What this means is that many number crunching must be performed to get the best result from our RAW image prior to it being printed in any form. This could be done inside the camera if you need to immediately see a preview in the result on your camera's Vast screen. Or it might be done using complex image processing software on your computer, once you have downloaded the style. Until then, the RAW image should be stored for later use.

Unfortunately, from the race to conquer digital photography landscape, digicam manufacturers adopted a first-to-build is first-to-dominate philosophy and created their very own proprietary versions of the RAW image format. A Canon RAW image, therefore, is formatted differently compared to a Nikon RAW image to the exact same image. Due to the proliferation of RAW formats, image processing software is now offering to cope with hundreds of competing RAW image formats. In reality this is just not possible, which means your imaging processing software (when it comes from a vendor other than your camera manufacturer) may well support only the major RAW formats, for instance Nikon's NEF format, Canon's CR2 format, and Fuji's RAF format.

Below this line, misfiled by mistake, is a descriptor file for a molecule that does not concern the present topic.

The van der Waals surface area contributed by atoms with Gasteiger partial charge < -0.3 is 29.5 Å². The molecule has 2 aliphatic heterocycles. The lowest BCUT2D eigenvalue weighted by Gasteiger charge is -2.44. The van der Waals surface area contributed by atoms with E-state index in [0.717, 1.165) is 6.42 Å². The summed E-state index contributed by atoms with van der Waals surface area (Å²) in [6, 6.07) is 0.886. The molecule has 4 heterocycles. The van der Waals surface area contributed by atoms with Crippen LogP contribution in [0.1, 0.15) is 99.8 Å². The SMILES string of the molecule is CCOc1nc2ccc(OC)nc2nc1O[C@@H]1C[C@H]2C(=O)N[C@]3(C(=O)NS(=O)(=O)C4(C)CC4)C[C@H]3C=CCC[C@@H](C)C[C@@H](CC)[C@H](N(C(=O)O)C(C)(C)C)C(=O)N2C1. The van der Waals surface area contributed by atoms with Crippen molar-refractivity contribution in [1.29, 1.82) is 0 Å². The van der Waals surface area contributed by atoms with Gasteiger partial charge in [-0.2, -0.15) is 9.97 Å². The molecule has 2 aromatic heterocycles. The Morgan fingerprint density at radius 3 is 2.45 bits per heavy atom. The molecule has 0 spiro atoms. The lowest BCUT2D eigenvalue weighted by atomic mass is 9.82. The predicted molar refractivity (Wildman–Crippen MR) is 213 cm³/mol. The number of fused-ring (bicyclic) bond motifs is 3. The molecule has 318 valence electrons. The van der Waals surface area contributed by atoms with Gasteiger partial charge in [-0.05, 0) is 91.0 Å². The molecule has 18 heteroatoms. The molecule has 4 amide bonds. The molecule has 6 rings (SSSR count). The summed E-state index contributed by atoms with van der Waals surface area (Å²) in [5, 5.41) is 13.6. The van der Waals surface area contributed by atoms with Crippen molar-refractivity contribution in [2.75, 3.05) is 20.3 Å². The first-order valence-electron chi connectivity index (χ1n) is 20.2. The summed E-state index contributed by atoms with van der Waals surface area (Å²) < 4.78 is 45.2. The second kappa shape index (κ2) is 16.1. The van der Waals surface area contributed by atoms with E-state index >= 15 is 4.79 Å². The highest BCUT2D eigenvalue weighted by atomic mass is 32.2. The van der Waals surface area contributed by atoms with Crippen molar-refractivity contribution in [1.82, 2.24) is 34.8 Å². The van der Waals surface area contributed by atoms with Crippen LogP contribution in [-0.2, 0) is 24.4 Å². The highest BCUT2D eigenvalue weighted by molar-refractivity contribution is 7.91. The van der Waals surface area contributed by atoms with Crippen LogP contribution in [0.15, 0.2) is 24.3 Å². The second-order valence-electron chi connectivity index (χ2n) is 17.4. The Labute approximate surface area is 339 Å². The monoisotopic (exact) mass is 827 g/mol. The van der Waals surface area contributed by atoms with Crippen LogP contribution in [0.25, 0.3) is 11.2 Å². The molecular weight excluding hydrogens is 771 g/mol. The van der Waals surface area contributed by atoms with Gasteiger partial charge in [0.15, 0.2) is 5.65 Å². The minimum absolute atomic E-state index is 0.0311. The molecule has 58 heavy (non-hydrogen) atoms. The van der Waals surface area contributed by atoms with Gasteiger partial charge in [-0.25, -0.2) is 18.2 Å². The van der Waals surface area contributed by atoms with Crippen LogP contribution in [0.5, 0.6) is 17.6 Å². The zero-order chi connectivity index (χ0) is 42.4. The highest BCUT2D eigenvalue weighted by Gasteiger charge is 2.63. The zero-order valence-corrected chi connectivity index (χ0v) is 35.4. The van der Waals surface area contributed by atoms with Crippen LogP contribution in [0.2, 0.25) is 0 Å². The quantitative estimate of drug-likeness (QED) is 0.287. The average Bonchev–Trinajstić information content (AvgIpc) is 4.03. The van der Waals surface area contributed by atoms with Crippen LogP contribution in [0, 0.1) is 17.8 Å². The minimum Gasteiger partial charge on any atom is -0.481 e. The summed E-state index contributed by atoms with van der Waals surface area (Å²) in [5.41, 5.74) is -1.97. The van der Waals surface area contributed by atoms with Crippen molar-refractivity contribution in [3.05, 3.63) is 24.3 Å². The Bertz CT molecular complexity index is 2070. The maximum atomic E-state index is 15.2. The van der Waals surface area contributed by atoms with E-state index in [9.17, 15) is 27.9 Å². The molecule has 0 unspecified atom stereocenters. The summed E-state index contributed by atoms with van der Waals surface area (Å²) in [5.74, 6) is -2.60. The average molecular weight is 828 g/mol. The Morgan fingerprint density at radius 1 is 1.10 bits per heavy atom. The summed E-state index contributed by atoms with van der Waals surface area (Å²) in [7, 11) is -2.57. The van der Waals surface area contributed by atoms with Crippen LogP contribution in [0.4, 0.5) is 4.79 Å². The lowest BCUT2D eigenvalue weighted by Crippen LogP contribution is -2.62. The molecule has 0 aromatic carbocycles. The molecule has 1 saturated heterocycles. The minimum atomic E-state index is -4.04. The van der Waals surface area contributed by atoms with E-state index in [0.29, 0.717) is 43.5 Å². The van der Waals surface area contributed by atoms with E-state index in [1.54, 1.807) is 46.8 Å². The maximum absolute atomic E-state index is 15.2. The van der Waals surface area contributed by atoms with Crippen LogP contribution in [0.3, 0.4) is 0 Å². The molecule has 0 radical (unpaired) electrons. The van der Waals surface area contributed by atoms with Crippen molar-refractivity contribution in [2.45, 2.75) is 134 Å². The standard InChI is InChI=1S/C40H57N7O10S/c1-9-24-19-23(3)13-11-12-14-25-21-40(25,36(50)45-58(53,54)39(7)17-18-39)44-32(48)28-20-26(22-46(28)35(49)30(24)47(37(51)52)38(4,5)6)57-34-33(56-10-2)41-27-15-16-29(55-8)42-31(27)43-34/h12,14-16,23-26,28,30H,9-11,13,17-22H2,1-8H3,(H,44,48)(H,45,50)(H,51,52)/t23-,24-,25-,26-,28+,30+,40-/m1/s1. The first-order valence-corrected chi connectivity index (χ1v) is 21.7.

This situation is likely to improve in time, however. Adobe has entered the digital imaging fray by publishing a wide open standard for a RAW image format who's calls Digital Negative, or DNG. Slowly, camera manufacturers, like Hasselblad, Leica, Ricoh, and Samsung are building DNG support within their cameras, and with luck the more expensive players in the field will observe suit.

What this means, if a standard such as DNG is adopted, is the fact that when a photographer captures a picture, stores it in RAW format, and then forgets about it for 10 years, they won't discover, when they get around to retrieving it again, that the image format continues to be obsoleted and there is no longer any software that will render the file in to a viewable and printable image. For big corporations with millions of archived images to preserve, this kind of problem represents a logistic nightmare, in fact it is very costly to stay ahead it.

In the long run, a standardized RAW format will ensure archival integrity of images, reduce headaches for unwary photographers around the world, and save both of them time and money. DNG support is available in Adobe software packages such as Photoshop, and Photoshop Elements, and can likely migrate to third party image software applications as the standard is embraced. Adobe also offers a free Digital Negative Converter looking at the site which allows forward-thinking photographers to convert their existing RAW image format files in a DNG version as well.